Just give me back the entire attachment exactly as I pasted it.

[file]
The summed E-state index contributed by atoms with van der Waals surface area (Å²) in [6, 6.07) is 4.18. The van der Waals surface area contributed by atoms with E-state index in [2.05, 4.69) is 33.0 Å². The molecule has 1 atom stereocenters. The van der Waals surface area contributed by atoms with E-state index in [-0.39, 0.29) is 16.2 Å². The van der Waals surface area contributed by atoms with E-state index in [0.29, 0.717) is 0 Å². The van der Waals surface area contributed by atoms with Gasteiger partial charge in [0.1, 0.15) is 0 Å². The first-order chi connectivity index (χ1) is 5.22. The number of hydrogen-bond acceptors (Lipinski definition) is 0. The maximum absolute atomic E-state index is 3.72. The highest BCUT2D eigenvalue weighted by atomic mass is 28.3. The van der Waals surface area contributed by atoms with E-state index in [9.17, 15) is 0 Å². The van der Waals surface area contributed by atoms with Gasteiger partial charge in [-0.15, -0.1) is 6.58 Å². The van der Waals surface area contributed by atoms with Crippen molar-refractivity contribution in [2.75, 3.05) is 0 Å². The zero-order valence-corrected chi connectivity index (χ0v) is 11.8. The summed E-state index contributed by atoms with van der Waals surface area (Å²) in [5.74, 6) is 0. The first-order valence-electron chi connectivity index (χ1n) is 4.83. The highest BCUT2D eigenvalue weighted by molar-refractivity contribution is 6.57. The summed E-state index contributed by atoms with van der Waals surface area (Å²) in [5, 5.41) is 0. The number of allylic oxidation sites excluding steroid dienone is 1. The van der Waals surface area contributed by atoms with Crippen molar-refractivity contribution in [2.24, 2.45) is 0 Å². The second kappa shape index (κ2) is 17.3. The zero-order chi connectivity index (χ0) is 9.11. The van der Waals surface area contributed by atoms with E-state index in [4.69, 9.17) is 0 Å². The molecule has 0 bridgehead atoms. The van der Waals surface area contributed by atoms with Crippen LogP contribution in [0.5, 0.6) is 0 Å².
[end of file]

The summed E-state index contributed by atoms with van der Waals surface area (Å²) in [6, 6.07) is 4.18. The van der Waals surface area contributed by atoms with E-state index in [2.05, 4.69) is 33.0 Å². The molecule has 1 atom stereocenters. The van der Waals surface area contributed by atoms with E-state index in [-0.39, 0.29) is 16.2 Å². The van der Waals surface area contributed by atoms with E-state index in [0.29, 0.717) is 0 Å². The van der Waals surface area contributed by atoms with Gasteiger partial charge in [0.1, 0.15) is 0 Å². The first-order chi connectivity index (χ1) is 5.22. The number of hydrogen-bond acceptors (Lipinski definition) is 0. The maximum absolute atomic E-state index is 3.72. The highest BCUT2D eigenvalue weighted by atomic mass is 28.3. The van der Waals surface area contributed by atoms with E-state index in [9.17, 15) is 0 Å². The van der Waals surface area contributed by atoms with Gasteiger partial charge in [-0.15, -0.1) is 6.58 Å². The van der Waals surface area contributed by atoms with Crippen molar-refractivity contribution in [2.75, 3.05) is 0 Å². The zero-order valence-corrected chi connectivity index (χ0v) is 11.8. The summed E-state index contributed by atoms with van der Waals surface area (Å²) in [5.74, 6) is 0. The first-order valence-electron chi connectivity index (χ1n) is 4.83. The highest BCUT2D eigenvalue weighted by molar-refractivity contribution is 6.57. The summed E-state index contributed by atoms with van der Waals surface area (Å²) in [5, 5.41) is 0. The number of allylic oxidation sites excluding steroid dienone is 1. The van der Waals surface area contributed by atoms with Crippen molar-refractivity contribution in [2.24, 2.45) is 0 Å². The second kappa shape index (κ2) is 17.3. The zero-order chi connectivity index (χ0) is 9.11. The van der Waals surface area contributed by atoms with E-state index in [4.69, 9.17) is 0 Å². The molecule has 0 bridgehead atoms. The van der Waals surface area contributed by atoms with Crippen LogP contribution in [0.5, 0.6) is 0 Å².